Friday, May 27, 2011

Wilde Love

Oscar Wilde and Lord Alfred Douglas (
Oscar Wilde and Lord Alfred Douglas ("Bosie") in 1893 (William Andrews Clark Memorial Library) 

David Hare's The Judas Kiss provided much food for thought, and like the food Oscar Wilde eats in the British hotel room, it is a bit cold and fishy.  The acting at the Actor's Express last night was powerful and moving, yet it could not overcome the sense that the story isn't believable. Was Bosie a boring snob who used and abused his older friend? No doubt. Yet the story has to show us why or how Wilde came to love the man so much. After all, both Bosie and Wilde had sex with many beautiful boys. What was it about Bosie that seized Oscar's heart and held it? This play doesn't even give us a clue. I don't buy it.

The Judas Kiss turns the Love that dare not speak its name  into an unspeakable obsession. Not only does Bosie betray Wilde, so too does his first male lover, Robbie Ross, who is alternately jealous, guilty, and in cahoots with Oscar's wife Constance. Perhaps the play isn't homophobic, but despite its love of Oscar Wilde, himself, it portrays Oscar's affections as misguided and destructive. 

It  was not Bosie and not Robbie who caused Oscar Wilde's imprisonment and ruin. Wilde clearly loved both of these men. Neither relationship was the cause of his arrest or conviction. Bosie's homophobic father's insults, Wilde's suit, and Queensberry's counter charges brought the trial. Neil McKenna's 2005 biography, The Secret Life of Oscar Wilde, reveals all the interconnected political and social intrigue.  Still, few realize that were Oscar Wilde tried in Atlanta, Georgia today, he would be sentenced to far more years in prison. Having any kind of sex at all with boys under eighteen, as many who testified at his trial were, would lead to up to ten years in prison. Clearly, it was the testimony of these underage rent boys that, after two trials, produced the desired conviction.

What strikes me as oddest of all is that this predicament is not so different from what happens among the so-called straights. Men marry, their wives grow old, often uninterested in sex (at least with them) , and the men go out looking for much younger women. No doubt liberated women have a similar experience. On the purely physical level, the quest often descends into materialistic prostitution and/or dangerous liaisons. The road to sordid decadence is busy with drivers of all persuasions.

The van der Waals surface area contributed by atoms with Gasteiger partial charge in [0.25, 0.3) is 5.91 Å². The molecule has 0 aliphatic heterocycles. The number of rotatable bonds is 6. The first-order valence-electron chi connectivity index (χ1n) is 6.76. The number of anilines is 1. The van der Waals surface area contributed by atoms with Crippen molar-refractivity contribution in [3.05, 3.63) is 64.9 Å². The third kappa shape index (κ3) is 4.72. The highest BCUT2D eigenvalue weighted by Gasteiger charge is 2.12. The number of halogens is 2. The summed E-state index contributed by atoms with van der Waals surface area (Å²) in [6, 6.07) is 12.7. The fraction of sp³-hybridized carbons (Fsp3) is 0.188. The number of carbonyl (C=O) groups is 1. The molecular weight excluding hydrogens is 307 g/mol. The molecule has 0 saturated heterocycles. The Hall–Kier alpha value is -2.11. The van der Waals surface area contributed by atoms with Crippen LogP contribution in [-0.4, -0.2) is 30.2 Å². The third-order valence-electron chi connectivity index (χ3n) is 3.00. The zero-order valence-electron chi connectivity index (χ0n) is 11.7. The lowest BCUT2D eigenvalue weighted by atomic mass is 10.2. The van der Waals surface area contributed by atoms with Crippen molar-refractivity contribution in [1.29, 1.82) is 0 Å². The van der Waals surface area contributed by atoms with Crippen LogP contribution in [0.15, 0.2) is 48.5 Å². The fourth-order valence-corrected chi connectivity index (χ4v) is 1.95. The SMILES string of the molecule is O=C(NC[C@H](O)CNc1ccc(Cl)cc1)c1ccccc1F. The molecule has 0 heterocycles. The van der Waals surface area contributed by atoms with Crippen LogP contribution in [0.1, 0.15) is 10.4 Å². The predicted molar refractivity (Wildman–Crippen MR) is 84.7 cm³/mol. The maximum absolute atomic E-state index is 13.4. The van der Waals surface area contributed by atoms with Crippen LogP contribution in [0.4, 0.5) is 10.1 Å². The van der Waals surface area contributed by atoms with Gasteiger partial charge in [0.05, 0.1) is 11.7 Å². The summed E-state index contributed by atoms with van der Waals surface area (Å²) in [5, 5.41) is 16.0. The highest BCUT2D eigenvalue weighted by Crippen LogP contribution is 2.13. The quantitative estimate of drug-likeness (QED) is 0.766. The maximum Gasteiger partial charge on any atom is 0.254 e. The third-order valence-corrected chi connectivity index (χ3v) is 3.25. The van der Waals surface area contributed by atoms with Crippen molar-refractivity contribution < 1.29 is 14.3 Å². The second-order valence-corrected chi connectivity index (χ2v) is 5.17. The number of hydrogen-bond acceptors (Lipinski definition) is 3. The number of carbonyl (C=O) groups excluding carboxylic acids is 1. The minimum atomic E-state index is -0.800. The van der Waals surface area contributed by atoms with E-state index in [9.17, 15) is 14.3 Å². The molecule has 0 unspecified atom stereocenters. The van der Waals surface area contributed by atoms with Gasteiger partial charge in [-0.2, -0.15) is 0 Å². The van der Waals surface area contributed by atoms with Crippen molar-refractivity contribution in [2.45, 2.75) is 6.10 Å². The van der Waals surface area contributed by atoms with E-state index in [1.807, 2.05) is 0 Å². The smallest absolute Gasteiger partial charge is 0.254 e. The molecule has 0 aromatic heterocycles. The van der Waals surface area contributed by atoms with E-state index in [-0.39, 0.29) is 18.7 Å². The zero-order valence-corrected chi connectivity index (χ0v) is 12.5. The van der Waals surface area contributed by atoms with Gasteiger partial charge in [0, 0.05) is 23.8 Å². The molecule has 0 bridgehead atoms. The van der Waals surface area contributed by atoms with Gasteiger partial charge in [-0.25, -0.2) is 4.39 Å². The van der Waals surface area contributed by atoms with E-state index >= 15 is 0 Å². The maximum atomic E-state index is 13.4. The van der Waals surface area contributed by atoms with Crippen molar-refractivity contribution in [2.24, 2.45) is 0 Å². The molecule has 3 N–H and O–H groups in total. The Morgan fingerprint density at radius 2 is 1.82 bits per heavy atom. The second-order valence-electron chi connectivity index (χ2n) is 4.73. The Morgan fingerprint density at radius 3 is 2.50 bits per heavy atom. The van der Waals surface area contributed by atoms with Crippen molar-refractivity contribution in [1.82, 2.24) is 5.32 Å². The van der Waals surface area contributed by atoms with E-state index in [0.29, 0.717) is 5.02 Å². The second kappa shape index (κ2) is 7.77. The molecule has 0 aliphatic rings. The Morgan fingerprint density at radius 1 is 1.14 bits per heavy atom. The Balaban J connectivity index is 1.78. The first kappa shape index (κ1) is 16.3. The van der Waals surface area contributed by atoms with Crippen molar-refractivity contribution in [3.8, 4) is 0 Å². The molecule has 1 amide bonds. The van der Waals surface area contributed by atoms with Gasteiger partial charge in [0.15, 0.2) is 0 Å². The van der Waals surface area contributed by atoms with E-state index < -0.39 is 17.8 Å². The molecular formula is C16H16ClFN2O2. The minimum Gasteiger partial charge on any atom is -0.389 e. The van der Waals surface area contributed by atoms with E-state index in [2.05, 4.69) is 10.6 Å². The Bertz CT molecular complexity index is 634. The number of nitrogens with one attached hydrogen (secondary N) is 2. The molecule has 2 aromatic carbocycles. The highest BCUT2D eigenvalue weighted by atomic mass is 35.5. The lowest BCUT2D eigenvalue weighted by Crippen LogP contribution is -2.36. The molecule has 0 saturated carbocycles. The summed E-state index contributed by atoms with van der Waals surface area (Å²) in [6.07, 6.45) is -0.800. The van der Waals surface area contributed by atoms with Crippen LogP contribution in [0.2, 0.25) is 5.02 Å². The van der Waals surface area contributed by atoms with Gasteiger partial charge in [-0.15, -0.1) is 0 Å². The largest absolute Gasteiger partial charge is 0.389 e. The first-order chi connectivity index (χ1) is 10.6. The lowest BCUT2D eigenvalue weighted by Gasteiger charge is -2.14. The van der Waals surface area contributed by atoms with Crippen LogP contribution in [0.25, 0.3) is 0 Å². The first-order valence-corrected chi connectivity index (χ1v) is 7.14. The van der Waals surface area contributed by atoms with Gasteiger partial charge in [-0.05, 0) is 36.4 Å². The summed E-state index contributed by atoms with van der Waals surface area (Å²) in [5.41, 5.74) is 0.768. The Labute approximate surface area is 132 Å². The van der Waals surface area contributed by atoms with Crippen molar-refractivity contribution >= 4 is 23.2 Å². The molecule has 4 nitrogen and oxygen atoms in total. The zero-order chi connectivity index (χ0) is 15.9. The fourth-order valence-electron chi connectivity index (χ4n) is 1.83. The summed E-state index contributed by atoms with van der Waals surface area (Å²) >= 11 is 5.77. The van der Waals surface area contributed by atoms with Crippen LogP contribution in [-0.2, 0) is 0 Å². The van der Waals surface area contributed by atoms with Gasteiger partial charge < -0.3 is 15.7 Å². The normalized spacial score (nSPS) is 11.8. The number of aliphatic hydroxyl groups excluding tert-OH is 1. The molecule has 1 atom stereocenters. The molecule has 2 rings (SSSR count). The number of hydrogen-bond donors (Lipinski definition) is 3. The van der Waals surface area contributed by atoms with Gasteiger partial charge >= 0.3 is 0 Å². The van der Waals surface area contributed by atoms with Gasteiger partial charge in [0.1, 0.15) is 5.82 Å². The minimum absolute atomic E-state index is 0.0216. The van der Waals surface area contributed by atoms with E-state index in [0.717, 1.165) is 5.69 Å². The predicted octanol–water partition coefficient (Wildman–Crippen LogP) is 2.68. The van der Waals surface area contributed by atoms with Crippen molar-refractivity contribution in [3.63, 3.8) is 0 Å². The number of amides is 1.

All of which brings me back to love. If Wilde was anything, he was wildly romantic. Ultimately, we shall never know why he loved Alfred Lord Douglas so passionately. Love is intimate and private. I dare say no two genuine relationships of love are the same. The very word, love, has become inadequate to describe the  passion existing between those who deeply care for one another. Our world's pressure to conform, to follow the accepted, deluded  path of monogamous marriage, children, work, and religion (or to pretend to do so) has become even more of a straightjacket than the Victorians wore. 

The existentialist Gabriel Marcel points out the vital difference between being and having. Do you want to have a partner or spouse, or to be a partner or spouse. Our passion for others should be about merging our being with theirs, not about possessing them and controlling them. Once again, Simone De Beauvoir wrote about  and exemplified  this passion. I think Oscar Wilde did as well.

Jack 5/26/11

Here is an excerpt from De Profundis, Wilde's letter to Bosie, written at the end of Wilde's prison term:

When first I was put into prison some people advised me to try and forget who I was. It was ruinous advice. It is only by realising what I am that I have found comfort of any kind. Now I am advised by others to try on my release to forget that I have ever been in a prison at all. I know that would be equally fatal. It would mean that I would always be haunted by an intolerable sense of disgrace, and that those things that are meant for me as much as for anybody else – the beauty of the sun and moon, the pageant of the seasons, the music of daybreak and the silence of great nights, the rain falling through the leaves, or the dew creeping over the grass and making it silver – would all be tainted for me, and lose their healing power, and their power of communicating joy. To regret one's own experiences is to arrest one's own development. To deny one's own experiences is to put a lie into the lips of one's own life. It is no less than a denial of the soul.

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